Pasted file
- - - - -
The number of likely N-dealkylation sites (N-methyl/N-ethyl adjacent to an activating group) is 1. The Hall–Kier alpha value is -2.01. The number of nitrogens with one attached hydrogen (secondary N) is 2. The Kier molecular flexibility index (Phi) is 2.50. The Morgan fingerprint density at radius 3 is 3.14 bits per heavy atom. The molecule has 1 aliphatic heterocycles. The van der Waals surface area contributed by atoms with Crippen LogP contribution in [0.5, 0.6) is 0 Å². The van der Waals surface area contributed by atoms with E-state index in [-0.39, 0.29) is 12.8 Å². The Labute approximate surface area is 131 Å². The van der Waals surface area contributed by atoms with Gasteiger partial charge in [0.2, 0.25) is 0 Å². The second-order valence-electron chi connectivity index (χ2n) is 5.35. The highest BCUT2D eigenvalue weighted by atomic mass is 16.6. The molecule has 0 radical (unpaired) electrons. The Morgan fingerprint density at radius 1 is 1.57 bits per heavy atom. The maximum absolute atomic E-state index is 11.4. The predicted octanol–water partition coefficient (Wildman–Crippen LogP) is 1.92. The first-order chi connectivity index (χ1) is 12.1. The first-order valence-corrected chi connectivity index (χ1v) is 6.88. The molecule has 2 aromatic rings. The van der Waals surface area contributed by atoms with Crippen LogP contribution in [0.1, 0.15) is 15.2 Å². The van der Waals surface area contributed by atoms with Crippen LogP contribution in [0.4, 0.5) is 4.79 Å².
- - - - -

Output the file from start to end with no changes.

The number of likely N-dealkylation sites (N-methyl/N-ethyl adjacent to an activating group) is 1. The Hall–Kier alpha value is -2.01. The number of nitrogens with one attached hydrogen (secondary N) is 2. The Kier molecular flexibility index (Phi) is 2.50. The Morgan fingerprint density at radius 3 is 3.14 bits per heavy atom. The molecule has 1 aliphatic heterocycles. The van der Waals surface area contributed by atoms with Crippen LogP contribution in [0.5, 0.6) is 0 Å². The van der Waals surface area contributed by atoms with E-state index in [-0.39, 0.29) is 12.8 Å². The Labute approximate surface area is 131 Å². The van der Waals surface area contributed by atoms with Gasteiger partial charge in [0.2, 0.25) is 0 Å². The second-order valence-electron chi connectivity index (χ2n) is 5.35. The highest BCUT2D eigenvalue weighted by atomic mass is 16.6. The molecule has 0 radical (unpaired) electrons. The Morgan fingerprint density at radius 1 is 1.57 bits per heavy atom. The maximum absolute atomic E-state index is 11.4. The predicted octanol–water partition coefficient (Wildman–Crippen LogP) is 1.92. The first-order chi connectivity index (χ1) is 12.1. The first-order valence-corrected chi connectivity index (χ1v) is 6.88. The molecule has 2 aromatic rings. The van der Waals surface area contributed by atoms with Crippen LogP contribution in [0.1, 0.15) is 15.2 Å². The van der Waals surface area contributed by atoms with Crippen LogP contribution in [0.4, 0.5) is 4.79 Å².